Nissan finally pulled the silk off its Z Proto this evening, offering a long-anticipated preview of what the production version (expected to be called the 400Z) will look like. After a steady trickle of teasers and invitations for speculation, we’re happy to see it in full.
Nissan calls this prototype “a thoroughly modern sports car that pays respect to 50 years of Z heritage.” The 240Z arrived to America for 1970, so this concept enters the fray just in time to avoid hinging an important anniversary on an 11-year old design and a graphics package. We shouldn’t have to wait more than a couple of years or so for the real thing, either; the Z Proto looks nearly production-ready.
Leaving aside this funky, pale-ish yellow paint scheme, there are a few key aspects here that bring to mind parallels between the old Z and this glimpse at the Z to come. The first is the hood shape, which boasts a central bulge similar to that found on the 240Z. The second is the shape of teardrop-like headlights, which pays homage to the Japan-only 240ZG of the 1970s.
“The ZG has clear dome lenses over the headlight buckets, which under light give off two circular reflections over each headlight,” explains Alfonso Albaisa, head of design at Nissan.
The side profile is classic 240Z, all ate up with a sloping roofline and wonderfully long hood. One of the 240Z’s staple design features was a rear edge that ended slightly lower than the front fender height, and Nissan managed to retain that styling cue here. The body crease extending rearward from the front wheels gives way to athletic hips at the rear of the vehicle. The Z Proto boasts carbon-fiber ground effects, including the side skirts, front lip, and rear valance. Up front, the dominating feature is the rectangular grille, while out back, horizontal taillights nod to the Corvette-killing 300ZX of the 1990s.
If you squint at the rear three-quarter photo below, you might see shades of the current Ford Mustang, but that’s not necessarily a bad thing.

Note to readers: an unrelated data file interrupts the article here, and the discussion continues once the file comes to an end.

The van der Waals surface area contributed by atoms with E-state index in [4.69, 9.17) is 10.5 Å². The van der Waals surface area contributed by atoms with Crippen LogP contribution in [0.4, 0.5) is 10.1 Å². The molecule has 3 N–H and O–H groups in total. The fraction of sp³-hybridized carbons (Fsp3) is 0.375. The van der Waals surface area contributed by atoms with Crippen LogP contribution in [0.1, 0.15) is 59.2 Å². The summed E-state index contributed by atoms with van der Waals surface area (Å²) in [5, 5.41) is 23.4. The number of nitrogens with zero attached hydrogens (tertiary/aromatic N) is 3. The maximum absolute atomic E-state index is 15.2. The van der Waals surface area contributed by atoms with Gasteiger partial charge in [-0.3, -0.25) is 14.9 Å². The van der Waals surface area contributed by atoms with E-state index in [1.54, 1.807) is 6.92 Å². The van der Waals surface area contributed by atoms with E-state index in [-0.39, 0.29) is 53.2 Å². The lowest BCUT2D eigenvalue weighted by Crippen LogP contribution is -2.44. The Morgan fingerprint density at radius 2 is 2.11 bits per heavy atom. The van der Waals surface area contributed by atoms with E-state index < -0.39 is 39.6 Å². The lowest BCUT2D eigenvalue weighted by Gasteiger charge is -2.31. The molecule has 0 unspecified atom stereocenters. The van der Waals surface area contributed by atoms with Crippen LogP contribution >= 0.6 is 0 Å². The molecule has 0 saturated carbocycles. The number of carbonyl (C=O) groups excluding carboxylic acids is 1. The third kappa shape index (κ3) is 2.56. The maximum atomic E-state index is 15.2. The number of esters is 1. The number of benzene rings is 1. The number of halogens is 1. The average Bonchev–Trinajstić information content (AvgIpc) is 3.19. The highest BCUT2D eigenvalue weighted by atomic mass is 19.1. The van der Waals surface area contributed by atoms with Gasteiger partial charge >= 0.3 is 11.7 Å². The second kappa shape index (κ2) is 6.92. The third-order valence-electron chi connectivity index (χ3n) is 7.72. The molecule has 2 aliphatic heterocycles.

The prototype sports a snazzy Fairlady Z badge out back—no word on whether or not this will make it to production for the U.S. market, where that moniker wasn’t used. We expect the classic Z logo on the swooping C-pillar to remain.
As for elements that will likely remain with this concept, we expect the front fascia and headlight structure to be massaged to work better for pedestrian crash regulations. The tires with “Nissan Z” lettering are, too, pure Proto fluff.
Relative to the current 370Z, the Proto is longer, lower, and wider—but only by a bit. Overall length grows from 167.5 to 172.5 inches, while width climbs from 72.6 to 72.8 inches. Height slumps just a little, from 51.8 inches to 51.6 inches. The added length is welcome here, because the current-gen car feels a bit too square, especially when parked next to the slim, svelte 240Zs of old.
Although specifics regarding the powertrain are sparse, Nissan does confirm that the Z Proto has a twin-turbo V-6 and a six-speed manual, and it says that there’s an automatic option in development. As we’ve previously speculated, our money is on the 3.0-liter twin-turbo mill found in the current Infiniti Q60 Red Sport 400. No power figures are available at present, but Nissan mentioned that each new generation had a more powerful engine than the last; expect that trend to continue here. That means both power figures should ring in well north of the 332 horsepower and 270 lb-ft of torque offered in the current Nissan 370Z. If it is indeed the Q60’s engine, we know it’s at least good for 400 horsepower and 350 lb-ft of torque.
Inside, the Z Proto boasts a tasteful mix of modern tech and classic touches. Nissan says it sought advice from professional motorsports legends to ensure that the Z had an ideal sports car cabin suitable for the road and the track. We’re digging the 12.3-inch digital instrument cluster, as well as the center screen that’s nicely integrated into the dashboard rather than slapped atop like an iPad in pudding. Little details, like the engine’s redline being positioned at the 12-o’clock position, indicate Nissan took pains to sweat the small stuff with this car.
Three neat gauges above the center vents should appeal to enthusiast drivers, likely for performance vitals such as boost pressure, oil pressure, and battery voltage. Be still our beating hearts—that short-throw manual transmission lever looks just about perfect in this interior. Piping and accent patterns on the heavily bolstered seats match the exterior color. The oblong-shaped motifs that make up the front grille are echoed in the center HVAC vents—a nice stroke of subtle continuity.
On the whole, we like what we see, both inside and out. Given that it’s just a prototype, we can’t count on everything that we see here making it across the production finish line, but we’d bet the final version will look very similar. The final product will likely be for the 2022 model year at the absolute earliest. The current 370Z has been around for a whopping 11 years, and while we’d like to tap our watches and say “it’s about damn time we got a new Z,” we’re painfully aware of how difficult it must be to deliver a new sports coupe to market right now. That remains the case, no matter how desirable the classic Zs become. That this car is happening at all is cause for celebration. That it looks this good, this promising, and this close to production—well, here’s hoping those are signs the Z to come is worth the wait.